USP’s Institute of Applied Sciences provides coastal expertise in support of World Environment Day
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Her Excellency Ms Melanie Hopkins, British High Commissioner to Fiji being guided by Mr Tomasi Tikoibua, Senior Scientific Officer of the Institute of Applied Sciences Environment Unit in coastal restoration awareness in support of World Environment Day.
The coastal vegetation planting activity was part of an on-going partnership between the Fiji Department of the Environment and the British High Commission.
Her Excellency Melanie Hopkins, British High Commissioner to Fiji said, “there is a need for greater Commonwealth cooperation on both climate and oceans and Commonwealth countries coming together to work on ocean protection can create real change for the entire planet”.
The Deputy Director of IAS Dr Gilianne Brodie, who is also the Faculty of Science and Technology’s Research Group Leader for Biodiversity & Conservation, said it was an exciting time to see the committed partnership of the United Kingdom and Fiji governments in valuing Fiji’s biodiversity and working together towards protecting wetlands and restoring functional natural ecosystems with the utilisation of local expertise.
“Seagrass habitats are nearshore wetland ecosystems considered as one of the world’s most valuable natural resources because they are beneficial to the welfare and daily livelihoods of coastal and small island people particularly in developing countries like Fiji.” Dr Brodie said.
“An understanding of seagrass bed location and health as well as the impact of any seagrass removal on donor beds is vitally important to ensure that the health of natural vegetation remains intact”.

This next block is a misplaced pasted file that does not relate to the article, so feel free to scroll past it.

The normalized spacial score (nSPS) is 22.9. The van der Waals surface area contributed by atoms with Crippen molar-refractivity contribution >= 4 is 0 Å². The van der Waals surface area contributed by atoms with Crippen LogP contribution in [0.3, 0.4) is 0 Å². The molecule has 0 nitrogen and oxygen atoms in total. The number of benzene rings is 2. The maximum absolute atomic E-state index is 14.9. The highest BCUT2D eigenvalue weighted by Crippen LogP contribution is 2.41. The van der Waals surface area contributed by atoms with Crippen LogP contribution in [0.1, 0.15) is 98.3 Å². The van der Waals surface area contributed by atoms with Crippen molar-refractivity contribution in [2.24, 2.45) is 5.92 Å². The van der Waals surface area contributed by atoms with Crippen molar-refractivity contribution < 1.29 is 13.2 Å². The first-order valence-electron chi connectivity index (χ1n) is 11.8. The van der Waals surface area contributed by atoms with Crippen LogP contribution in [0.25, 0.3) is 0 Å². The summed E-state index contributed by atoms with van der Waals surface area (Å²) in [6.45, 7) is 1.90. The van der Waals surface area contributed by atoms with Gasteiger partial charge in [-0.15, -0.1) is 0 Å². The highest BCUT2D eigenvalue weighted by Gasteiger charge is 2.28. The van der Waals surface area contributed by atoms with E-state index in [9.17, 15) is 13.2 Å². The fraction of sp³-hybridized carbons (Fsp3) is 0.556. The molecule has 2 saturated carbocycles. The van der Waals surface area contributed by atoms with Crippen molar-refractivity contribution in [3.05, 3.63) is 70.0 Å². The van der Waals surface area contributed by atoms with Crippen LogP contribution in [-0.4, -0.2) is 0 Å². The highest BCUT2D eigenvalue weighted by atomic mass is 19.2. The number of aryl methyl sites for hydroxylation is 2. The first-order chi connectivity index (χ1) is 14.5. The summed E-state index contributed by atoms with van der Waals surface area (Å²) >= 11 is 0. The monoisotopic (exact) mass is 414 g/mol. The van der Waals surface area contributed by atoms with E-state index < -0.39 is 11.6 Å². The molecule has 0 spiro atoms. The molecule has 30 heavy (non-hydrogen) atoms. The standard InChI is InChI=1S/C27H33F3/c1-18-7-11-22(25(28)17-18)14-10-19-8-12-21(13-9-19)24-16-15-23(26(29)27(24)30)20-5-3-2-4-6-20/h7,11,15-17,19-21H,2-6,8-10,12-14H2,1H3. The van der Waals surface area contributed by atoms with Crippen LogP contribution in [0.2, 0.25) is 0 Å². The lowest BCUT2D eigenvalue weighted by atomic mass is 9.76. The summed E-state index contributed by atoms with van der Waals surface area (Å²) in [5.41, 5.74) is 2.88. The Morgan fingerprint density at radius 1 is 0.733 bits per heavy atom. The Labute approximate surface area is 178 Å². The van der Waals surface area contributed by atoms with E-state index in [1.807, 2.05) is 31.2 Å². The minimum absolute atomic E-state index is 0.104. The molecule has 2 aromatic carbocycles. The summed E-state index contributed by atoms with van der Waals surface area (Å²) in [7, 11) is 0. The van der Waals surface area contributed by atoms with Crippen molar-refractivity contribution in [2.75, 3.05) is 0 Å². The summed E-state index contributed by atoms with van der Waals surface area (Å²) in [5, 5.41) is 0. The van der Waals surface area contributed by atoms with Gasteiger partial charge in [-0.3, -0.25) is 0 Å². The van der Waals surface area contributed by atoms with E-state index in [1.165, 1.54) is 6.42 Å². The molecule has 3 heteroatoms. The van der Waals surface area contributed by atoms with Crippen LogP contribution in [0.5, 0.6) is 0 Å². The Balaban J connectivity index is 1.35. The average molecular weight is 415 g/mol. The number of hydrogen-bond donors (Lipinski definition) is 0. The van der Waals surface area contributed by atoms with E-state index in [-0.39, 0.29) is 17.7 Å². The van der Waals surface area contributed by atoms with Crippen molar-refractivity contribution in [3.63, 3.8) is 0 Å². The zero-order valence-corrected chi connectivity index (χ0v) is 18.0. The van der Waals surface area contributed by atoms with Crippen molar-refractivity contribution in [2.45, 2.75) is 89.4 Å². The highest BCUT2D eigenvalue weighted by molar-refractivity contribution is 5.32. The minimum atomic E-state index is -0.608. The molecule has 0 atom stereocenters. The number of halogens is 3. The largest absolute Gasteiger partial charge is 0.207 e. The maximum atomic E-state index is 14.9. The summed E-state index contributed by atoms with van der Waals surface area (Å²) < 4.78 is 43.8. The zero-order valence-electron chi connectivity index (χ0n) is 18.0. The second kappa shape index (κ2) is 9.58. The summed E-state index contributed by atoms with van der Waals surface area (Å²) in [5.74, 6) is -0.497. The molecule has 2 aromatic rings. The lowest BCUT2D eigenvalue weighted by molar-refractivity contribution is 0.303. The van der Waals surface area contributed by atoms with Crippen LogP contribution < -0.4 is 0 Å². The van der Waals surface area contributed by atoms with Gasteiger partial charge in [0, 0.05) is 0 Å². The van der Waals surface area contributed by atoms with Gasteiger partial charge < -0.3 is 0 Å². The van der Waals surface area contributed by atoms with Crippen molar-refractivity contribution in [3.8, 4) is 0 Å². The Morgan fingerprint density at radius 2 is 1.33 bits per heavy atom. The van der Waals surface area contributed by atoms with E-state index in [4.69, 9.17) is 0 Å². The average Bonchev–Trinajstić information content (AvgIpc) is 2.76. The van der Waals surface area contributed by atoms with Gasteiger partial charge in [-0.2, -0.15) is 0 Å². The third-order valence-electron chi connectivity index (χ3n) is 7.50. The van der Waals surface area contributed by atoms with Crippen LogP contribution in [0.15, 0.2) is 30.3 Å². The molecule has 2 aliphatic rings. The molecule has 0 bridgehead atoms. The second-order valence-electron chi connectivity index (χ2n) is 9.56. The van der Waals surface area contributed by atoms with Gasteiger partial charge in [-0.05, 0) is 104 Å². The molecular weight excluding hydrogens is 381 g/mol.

Dr Brodie has strong support for her environmental and capacity building research work. She has several local and regional postgraduate students assisted through the Commonwealth Marine Economics Programme. She is also Co-Investigator on the UK Research and Innovation’s Global Challenges Research Fund One Ocean Hub project launched at USP by the British High Commissioner Her Excellency Melanie Hopkins in 2019.
In the Pacific the beneficial value of coastal habitats like seagrasses arises via economic and ecological services such as human food provision (fish and invertebrate), coastal protection, sediment stabilisation, exceptional carbon storage capacity, water purification (via filtration), primary production, pathogen reduction and use as a compost fertiliser or fuel.
In many parts of the world, long-term seagrass losses and degradation are directly related to run-off of nutrients and sediments from human activities on land. Because of this, USP has in recent years, supported several postgraduate students from Fiji, Solomon Islands and Kiribati to better understand seagrasses. These students are working on projects related to habitat mapping via remote sensing, coastal protection modelling, climate change impacts, carbon storage, seagrass health, coastal erosion, reproductive biology and the linkage of seagrass habitat health to fisheries, catchment management, pollution and water quality.
The Institute of Applied Sciences
is currently implementing a Blue Carbon projectwhich complements and supports the coastal and marine habitat restoration concept.
Dr Brodie stated that the wealth of experience and knowledge gained through these projects and research work has allowed the Institute to provide scientific support to the regional governments on initiatives that will benefit the livelihoods of people in the region.
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